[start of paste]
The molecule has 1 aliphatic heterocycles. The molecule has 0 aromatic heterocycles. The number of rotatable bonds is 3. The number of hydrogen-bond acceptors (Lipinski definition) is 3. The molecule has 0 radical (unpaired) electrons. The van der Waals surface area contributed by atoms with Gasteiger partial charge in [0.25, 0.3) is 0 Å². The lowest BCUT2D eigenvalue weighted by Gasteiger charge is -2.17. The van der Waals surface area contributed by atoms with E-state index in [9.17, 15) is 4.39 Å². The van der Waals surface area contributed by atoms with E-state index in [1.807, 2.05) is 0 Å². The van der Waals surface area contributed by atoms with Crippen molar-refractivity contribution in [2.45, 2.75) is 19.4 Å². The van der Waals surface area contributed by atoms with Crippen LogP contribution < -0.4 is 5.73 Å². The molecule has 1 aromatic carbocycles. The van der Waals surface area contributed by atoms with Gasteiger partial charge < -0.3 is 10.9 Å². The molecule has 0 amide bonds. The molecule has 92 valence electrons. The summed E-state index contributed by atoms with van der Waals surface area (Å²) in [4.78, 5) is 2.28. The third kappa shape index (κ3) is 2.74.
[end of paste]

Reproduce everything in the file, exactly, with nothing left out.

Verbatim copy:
The molecule has 1 aliphatic heterocycles. The molecule has 0 aromatic heterocycles. The number of rotatable bonds is 3. The number of hydrogen-bond acceptors (Lipinski definition) is 3. The molecule has 0 radical (unpaired) electrons. The van der Waals surface area contributed by atoms with Gasteiger partial charge in [0.25, 0.3) is 0 Å². The lowest BCUT2D eigenvalue weighted by Gasteiger charge is -2.17. The van der Waals surface area contributed by atoms with E-state index in [9.17, 15) is 4.39 Å². The van der Waals surface area contributed by atoms with E-state index in [1.807, 2.05) is 0 Å². The van der Waals surface area contributed by atoms with Crippen molar-refractivity contribution in [2.45, 2.75) is 19.4 Å². The van der Waals surface area contributed by atoms with Crippen LogP contribution < -0.4 is 5.73 Å². The molecule has 1 aromatic carbocycles. The van der Waals surface area contributed by atoms with Gasteiger partial charge < -0.3 is 10.9 Å². The molecule has 0 amide bonds. The molecule has 92 valence electrons. The summed E-state index contributed by atoms with van der Waals surface area (Å²) in [4.78, 5) is 2.28. The third kappa shape index (κ3) is 2.74.